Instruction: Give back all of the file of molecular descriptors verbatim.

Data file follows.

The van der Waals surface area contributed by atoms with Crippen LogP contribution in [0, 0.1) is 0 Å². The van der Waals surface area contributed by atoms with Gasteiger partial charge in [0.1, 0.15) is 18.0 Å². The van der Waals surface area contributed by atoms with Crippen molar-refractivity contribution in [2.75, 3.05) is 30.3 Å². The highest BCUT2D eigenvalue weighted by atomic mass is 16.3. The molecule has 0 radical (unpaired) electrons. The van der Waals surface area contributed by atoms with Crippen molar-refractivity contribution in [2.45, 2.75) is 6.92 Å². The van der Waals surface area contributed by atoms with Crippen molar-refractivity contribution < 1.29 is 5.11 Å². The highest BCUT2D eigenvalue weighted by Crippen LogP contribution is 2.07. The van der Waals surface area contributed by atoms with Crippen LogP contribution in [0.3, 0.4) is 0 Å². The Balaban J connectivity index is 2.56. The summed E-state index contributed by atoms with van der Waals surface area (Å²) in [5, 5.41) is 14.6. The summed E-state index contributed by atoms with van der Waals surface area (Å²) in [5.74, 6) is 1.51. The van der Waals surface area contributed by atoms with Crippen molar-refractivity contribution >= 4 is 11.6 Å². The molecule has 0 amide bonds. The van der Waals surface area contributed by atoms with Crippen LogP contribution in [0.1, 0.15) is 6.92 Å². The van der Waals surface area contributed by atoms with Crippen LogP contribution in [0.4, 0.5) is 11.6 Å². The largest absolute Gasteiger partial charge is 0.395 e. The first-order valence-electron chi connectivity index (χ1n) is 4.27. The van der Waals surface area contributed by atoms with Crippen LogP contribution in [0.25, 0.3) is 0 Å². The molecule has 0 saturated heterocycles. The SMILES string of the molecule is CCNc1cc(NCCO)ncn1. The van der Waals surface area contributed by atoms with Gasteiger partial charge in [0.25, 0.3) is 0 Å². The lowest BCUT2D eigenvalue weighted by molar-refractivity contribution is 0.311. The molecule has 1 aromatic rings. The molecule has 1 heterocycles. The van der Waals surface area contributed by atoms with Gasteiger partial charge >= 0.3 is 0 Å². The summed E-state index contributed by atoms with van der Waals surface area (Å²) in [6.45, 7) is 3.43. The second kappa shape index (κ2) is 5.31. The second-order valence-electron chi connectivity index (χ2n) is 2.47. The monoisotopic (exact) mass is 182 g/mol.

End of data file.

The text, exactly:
The van der Waals surface area contributed by atoms with Crippen LogP contribution in [0, 0.1) is 0 Å². The van der Waals surface area contributed by atoms with Gasteiger partial charge in [0.1, 0.15) is 18.0 Å². The van der Waals surface area contributed by atoms with Crippen molar-refractivity contribution in [2.75, 3.05) is 30.3 Å². The highest BCUT2D eigenvalue weighted by atomic mass is 16.3. The molecule has 0 radical (unpaired) electrons. The van der Waals surface area contributed by atoms with Crippen molar-refractivity contribution in [2.45, 2.75) is 6.92 Å². The van der Waals surface area contributed by atoms with Crippen molar-refractivity contribution < 1.29 is 5.11 Å². The highest BCUT2D eigenvalue weighted by Crippen LogP contribution is 2.07. The van der Waals surface area contributed by atoms with Crippen LogP contribution in [0.3, 0.4) is 0 Å². The Balaban J connectivity index is 2.56. The summed E-state index contributed by atoms with van der Waals surface area (Å²) in [5, 5.41) is 14.6. The summed E-state index contributed by atoms with van der Waals surface area (Å²) in [5.74, 6) is 1.51. The van der Waals surface area contributed by atoms with Crippen molar-refractivity contribution >= 4 is 11.6 Å². The molecule has 0 amide bonds. The van der Waals surface area contributed by atoms with Crippen LogP contribution in [0.1, 0.15) is 6.92 Å². The van der Waals surface area contributed by atoms with Crippen LogP contribution in [0.4, 0.5) is 11.6 Å². The largest absolute Gasteiger partial charge is 0.395 e. The first-order valence-electron chi connectivity index (χ1n) is 4.27. The van der Waals surface area contributed by atoms with Crippen LogP contribution in [0.25, 0.3) is 0 Å². The molecule has 0 saturated heterocycles. The SMILES string of the molecule is CCNc1cc(NCCO)ncn1. The van der Waals surface area contributed by atoms with Gasteiger partial charge in [0.25, 0.3) is 0 Å². The lowest BCUT2D eigenvalue weighted by molar-refractivity contribution is 0.311. The molecule has 1 aromatic rings. The molecule has 1 heterocycles. The van der Waals surface area contributed by atoms with Gasteiger partial charge >= 0.3 is 0 Å². The summed E-state index contributed by atoms with van der Waals surface area (Å²) in [6.45, 7) is 3.43. The second kappa shape index (κ2) is 5.31. The second-order valence-electron chi connectivity index (χ2n) is 2.47. The monoisotopic (exact) mass is 182 g/mol.